The Microscopic Septet - Been Up So Long it Looks Like Down to Me: The Micros Play the Blues
It takes an unusual band to make news out of the blues, and The Microscopic Septet deliver a gripping investigation of the form on Been Up So Long It Looks Like Down to Me: The Micros Play the Blues, which continues the band’s brilliant resurgence.
Since storming back into action in 2006 after a 14-year hiatus, the radically old-school combo has continued to evolve and extend its reputation. The new album builds on the band’s longstanding love of that most basic and profound musical form, bringing the same reverently irreverent and insistently playful approach to the blues that has marked the Micros music from the beginning. The blues provide another avenue for the band to explore jazz history while forging a sound quite unlike any other ensemble.
Simultaneously embracing the past and the future makes perfect sense when you consider the fraught time and place that gave birth to the Microscopic Septet. In the early 1980s the New York jazz scene was divided, sometimes bitterly, between the emergence of the ‘new traditionalists’ as typified by Wynton Marsalis and the experimentation and stylistic mash-ups of the emerging downtown players. Rejecting allegiance to any particular camp or faction, the Micros forged their own path with an ethos succinctly summed up by co-leader Phillip Johnston: “Break all the rules and respect all the saints.”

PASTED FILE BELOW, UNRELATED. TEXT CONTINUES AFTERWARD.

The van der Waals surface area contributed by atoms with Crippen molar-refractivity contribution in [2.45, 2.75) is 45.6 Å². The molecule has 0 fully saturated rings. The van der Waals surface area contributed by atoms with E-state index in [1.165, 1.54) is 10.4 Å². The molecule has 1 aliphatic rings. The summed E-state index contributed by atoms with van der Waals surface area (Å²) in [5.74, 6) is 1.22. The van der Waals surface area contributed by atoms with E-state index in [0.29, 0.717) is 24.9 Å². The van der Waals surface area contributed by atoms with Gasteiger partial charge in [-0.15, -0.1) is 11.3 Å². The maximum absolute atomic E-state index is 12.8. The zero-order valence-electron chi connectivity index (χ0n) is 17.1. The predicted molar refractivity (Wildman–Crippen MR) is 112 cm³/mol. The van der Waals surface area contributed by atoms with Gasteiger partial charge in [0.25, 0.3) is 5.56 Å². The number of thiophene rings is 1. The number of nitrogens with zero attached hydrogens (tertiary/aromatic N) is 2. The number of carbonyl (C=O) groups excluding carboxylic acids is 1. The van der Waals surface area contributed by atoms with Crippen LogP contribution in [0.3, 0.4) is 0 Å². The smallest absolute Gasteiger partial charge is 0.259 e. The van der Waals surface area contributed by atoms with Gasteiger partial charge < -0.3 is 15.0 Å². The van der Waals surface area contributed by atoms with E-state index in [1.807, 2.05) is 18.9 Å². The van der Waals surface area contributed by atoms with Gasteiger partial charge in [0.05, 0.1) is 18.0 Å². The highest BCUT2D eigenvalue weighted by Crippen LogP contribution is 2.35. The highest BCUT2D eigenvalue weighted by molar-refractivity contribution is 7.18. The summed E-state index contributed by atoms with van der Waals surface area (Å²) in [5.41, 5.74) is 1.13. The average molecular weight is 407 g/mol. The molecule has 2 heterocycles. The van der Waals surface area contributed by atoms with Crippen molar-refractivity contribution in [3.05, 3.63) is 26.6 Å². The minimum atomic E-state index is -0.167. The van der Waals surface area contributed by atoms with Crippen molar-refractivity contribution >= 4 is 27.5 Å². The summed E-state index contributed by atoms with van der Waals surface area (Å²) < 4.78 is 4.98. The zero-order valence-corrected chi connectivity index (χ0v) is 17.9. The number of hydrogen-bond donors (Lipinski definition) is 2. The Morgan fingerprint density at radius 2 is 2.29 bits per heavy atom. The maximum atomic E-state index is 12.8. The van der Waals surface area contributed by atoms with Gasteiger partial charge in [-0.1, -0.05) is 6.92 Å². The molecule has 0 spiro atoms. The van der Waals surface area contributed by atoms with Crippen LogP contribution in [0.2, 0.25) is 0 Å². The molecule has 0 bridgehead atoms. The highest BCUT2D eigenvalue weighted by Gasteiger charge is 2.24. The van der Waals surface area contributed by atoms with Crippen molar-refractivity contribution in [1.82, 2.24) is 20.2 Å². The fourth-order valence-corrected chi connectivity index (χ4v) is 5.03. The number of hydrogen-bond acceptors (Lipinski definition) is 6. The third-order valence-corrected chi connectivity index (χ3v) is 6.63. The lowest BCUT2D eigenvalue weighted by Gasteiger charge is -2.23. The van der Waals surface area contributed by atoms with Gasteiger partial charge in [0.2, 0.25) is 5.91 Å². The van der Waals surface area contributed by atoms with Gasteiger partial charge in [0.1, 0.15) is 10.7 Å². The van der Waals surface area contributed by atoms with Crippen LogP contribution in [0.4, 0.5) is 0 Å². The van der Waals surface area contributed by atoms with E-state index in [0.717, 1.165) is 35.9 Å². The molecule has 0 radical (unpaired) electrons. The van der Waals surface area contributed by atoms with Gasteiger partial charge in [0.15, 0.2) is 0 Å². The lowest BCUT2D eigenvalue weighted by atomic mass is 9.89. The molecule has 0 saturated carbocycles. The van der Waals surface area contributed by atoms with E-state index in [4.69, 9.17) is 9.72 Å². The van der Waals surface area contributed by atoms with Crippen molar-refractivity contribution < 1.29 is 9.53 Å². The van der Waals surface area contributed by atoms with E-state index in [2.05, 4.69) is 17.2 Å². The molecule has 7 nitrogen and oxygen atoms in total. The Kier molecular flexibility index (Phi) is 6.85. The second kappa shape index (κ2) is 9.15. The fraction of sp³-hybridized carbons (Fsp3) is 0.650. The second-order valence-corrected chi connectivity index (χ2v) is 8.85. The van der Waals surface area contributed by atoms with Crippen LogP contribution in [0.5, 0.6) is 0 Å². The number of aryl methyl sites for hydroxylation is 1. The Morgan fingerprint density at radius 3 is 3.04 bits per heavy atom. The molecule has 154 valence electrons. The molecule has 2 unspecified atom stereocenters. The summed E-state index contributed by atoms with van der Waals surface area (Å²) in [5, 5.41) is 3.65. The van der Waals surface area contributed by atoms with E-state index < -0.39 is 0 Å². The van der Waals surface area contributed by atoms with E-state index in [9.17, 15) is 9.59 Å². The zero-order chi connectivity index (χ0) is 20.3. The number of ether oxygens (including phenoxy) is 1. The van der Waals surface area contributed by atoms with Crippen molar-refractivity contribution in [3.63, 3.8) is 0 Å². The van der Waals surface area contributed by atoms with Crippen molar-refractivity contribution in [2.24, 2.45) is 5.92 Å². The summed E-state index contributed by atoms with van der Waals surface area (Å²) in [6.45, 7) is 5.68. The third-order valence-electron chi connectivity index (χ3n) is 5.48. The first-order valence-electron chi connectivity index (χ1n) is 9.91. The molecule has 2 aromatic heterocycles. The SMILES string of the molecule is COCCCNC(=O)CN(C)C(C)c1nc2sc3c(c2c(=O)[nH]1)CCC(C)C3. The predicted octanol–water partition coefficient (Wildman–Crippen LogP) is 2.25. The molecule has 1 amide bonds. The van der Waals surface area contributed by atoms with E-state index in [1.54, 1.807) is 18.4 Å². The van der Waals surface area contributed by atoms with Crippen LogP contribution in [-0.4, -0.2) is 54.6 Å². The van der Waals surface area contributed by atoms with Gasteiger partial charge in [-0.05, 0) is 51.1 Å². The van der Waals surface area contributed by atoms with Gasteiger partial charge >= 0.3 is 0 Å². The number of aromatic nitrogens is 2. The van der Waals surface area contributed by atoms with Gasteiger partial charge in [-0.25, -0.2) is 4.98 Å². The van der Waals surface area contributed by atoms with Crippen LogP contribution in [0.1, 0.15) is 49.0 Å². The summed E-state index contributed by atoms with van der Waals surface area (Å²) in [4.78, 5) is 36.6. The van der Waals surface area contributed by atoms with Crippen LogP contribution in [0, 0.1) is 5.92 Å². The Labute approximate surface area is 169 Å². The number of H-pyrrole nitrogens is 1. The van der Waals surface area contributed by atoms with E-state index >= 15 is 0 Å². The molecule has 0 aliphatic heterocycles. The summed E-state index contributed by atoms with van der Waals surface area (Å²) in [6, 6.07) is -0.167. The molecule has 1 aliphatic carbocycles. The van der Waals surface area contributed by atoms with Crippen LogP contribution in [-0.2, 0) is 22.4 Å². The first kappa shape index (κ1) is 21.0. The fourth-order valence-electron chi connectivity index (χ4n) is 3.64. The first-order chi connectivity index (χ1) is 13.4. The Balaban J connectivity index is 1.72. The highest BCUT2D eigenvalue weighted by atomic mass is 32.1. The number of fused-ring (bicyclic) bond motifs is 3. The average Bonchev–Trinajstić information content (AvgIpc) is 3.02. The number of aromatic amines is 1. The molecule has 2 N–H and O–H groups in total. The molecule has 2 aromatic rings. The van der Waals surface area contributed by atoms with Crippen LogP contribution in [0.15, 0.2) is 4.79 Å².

Embracing jazz’s populist legacy, the Micros brought Uptown jazz back Downtown, where they made a compelling case that swing could look forward as well as backward. The band adopted a name that playfully alluded to its orchestral palette. As Johnston explained at the time, “The instrumentation is enough to give us a big range of colors and work compositionally in an expansive way.”
The band is built upon the felicitous partnership of Johnston and Joel Forrester, who met in the early 70s and bonded over shared musical aesthetics, humor, and similarly skewed worldviews. Eager to break away from the jazz straightjacket of head-solo-head formats, they honed extended, lapidary jazz compositions that segued gracefully between different themes in a single piece, hearkening forward to forms employed by Sun Ra, Duke Ellington and Jelly Roll Morton. The music drew on the entire history of jazz, as well as polkas, tangos, antic cartoon themes, klezmer, and new wave rock. No matter how eclectic their influences, the Micros always hewed to the band’s prime directive. “It’s gotta swing, whether its Latin or R&B or straight-ahead blowing,” Johnston says. “That’s the foundation of what we do.”
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